Volunteering matters

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Sharon Sandgren, who grew up in St. Anthony Park, remembers the children who lived in the orphanage at 2237 Commonwealth Ave. They were her friends and classmates at Gutterson Elementary School on Como Avenue.

Many years went by before she found herself visiting her elderly parents in the same white stucco building, which had since become a nursing facility.

Even though it has been several years since her parents were at the St. Anthony Park Home, she continues to come regularly, usually with her cat, Lady Guinevere.

Sandgren says, “So many people here don’t have anyone — no family.”

Lady Guinevere is a magnificent Maine coon cat with a long brown fur coat trimmed with a leonine collar of white. Sandgren began bringing Lady G along to the nursing home so that her mother could see her pet.

The regally calm Lady G would sit on the lap of Sandgren’s wheel-chair-bound mother as they went from room to room. Lady G was a welcome visitor.

Sandgren volunteers twice a month at St. Anthony Park Home, usually bringing Lady G along. She built a shelf so that wheelchairs can support the 16-pound cat.

“She’s a perfect, very docile cat,” says Sandgren. “She allows herself to be petted and hugged.”

Some residents with poor vision enjoy petting Lady G’s long fur. Others, says Sandgren, won’t ever speak except to the cat. Lady G has special costumes for Halloween and Christmas.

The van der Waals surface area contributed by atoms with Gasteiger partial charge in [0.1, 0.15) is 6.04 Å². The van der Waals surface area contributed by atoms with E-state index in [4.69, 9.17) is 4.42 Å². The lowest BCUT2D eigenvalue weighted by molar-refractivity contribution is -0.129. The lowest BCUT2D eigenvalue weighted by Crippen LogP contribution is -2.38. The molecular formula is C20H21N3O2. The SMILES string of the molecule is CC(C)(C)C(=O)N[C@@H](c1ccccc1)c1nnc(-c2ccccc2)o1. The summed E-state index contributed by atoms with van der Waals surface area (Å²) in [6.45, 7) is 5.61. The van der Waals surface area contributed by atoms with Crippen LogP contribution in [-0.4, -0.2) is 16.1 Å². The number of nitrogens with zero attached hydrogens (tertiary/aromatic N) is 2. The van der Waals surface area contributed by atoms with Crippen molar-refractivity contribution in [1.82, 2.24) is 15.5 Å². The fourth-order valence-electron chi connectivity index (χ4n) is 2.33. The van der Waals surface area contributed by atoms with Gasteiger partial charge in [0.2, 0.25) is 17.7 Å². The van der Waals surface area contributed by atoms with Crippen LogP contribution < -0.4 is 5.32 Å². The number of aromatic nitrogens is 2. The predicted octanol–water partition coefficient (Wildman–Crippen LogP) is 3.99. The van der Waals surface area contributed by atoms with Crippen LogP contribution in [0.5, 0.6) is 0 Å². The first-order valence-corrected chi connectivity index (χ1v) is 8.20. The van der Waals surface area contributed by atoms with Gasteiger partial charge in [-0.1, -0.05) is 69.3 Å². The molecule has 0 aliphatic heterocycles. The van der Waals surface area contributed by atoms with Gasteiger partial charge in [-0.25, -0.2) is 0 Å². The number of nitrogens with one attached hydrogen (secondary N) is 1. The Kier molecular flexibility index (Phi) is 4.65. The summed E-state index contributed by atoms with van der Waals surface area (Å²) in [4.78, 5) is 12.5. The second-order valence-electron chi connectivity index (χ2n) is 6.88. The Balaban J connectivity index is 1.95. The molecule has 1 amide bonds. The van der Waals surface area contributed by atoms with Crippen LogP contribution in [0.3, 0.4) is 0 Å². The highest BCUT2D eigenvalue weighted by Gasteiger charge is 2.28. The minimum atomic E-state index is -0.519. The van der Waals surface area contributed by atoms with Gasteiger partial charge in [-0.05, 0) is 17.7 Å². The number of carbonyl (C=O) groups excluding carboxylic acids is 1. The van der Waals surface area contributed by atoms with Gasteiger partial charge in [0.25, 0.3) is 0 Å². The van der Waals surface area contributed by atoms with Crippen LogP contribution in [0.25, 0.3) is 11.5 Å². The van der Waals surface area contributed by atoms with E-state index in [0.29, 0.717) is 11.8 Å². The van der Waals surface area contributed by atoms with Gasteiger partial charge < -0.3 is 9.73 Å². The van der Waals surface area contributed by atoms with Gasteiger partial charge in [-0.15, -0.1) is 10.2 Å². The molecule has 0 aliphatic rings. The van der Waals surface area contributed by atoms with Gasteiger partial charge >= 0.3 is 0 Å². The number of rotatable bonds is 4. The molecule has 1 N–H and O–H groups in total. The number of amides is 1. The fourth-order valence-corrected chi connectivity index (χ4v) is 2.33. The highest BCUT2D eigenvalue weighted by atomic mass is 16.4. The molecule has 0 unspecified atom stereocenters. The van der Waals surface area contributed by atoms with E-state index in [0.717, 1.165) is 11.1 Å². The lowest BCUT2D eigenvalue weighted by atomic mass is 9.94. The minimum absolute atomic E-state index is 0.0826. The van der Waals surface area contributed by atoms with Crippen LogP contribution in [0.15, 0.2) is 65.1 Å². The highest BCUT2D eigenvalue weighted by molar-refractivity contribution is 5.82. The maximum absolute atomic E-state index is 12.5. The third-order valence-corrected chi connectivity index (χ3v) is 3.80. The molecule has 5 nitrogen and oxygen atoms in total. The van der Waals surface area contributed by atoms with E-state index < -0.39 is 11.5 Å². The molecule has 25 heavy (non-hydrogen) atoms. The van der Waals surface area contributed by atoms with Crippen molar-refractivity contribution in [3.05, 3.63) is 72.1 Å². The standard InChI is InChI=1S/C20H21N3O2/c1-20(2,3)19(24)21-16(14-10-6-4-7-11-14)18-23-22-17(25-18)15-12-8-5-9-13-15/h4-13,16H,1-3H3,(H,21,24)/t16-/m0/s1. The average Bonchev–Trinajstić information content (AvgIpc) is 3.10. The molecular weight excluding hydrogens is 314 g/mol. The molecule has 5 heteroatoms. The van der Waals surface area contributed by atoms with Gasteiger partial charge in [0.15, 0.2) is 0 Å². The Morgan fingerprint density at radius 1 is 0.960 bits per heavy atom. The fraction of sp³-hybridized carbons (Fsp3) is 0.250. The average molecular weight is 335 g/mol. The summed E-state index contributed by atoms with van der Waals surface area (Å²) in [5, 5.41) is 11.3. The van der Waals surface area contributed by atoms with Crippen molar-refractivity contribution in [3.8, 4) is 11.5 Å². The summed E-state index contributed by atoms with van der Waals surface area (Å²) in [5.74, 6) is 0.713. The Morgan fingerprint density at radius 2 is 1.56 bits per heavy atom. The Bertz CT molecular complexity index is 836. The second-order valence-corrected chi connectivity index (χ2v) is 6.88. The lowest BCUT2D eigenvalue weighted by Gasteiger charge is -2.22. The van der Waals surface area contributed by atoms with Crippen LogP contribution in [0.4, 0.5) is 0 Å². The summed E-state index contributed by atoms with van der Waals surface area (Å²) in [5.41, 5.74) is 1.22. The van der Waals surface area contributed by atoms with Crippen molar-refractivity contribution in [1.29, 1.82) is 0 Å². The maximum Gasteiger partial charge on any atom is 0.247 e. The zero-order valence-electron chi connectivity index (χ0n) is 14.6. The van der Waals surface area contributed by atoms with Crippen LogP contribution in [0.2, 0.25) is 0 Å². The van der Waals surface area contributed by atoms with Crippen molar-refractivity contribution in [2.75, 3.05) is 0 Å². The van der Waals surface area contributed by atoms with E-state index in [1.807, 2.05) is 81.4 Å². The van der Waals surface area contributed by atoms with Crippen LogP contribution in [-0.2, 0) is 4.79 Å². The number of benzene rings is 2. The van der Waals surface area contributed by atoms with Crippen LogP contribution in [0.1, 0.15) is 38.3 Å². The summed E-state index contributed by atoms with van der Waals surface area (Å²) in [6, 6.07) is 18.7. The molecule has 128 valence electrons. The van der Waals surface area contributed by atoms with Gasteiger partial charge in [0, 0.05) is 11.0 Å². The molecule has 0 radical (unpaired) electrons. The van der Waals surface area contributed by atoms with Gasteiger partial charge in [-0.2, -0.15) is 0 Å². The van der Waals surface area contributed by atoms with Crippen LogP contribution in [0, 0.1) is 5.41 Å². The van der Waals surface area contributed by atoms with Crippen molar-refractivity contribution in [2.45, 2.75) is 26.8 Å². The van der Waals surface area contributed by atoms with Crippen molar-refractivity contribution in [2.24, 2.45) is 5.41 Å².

Today Lady G. is visiting clay class, watching as some of the residents paint pastel glazes on clay Easter baskets. Volunteer instructor Ann Fendorf supervises the effort and will take the painted pieces to be fired in the kiln at her south St. Anthony Park home.


One resident turns over her basket to inspect it and says, “It’s cracked.”

Fendorf reassures her, “No, no, it’s okay. That’s what makes it creative.”

A potter and instructor at Northern Clay Center, Fendorf has been doing clay classes at St. Anthony Park Home for six years.

Her involvement came about when a friend’s mother became a resident. Besides volunteering her time and skills, she donates the materials for the class.

“Some of the residents have never done any art before, and some are talented,” says Fendorf. “It makes you wonder about their lives. You learn so much.”

St. Anthony Park Home has dozens of volunteers. They push residents in wheelchairs in the Fourth of July parade. They perform music for the residents.

One — Marylee Geer, a parishioner at St. Cecilia’s Church in south St. Anthony Park — volunteers as a Eucharistic minister, bringing communion to the home’s Catholic residents.

She says the rewards in volunteering are in the smiles, hugs and kisses she receives.

“There are some really interesting people here,” she says. “Some get no visitors. There should be more visitors.”

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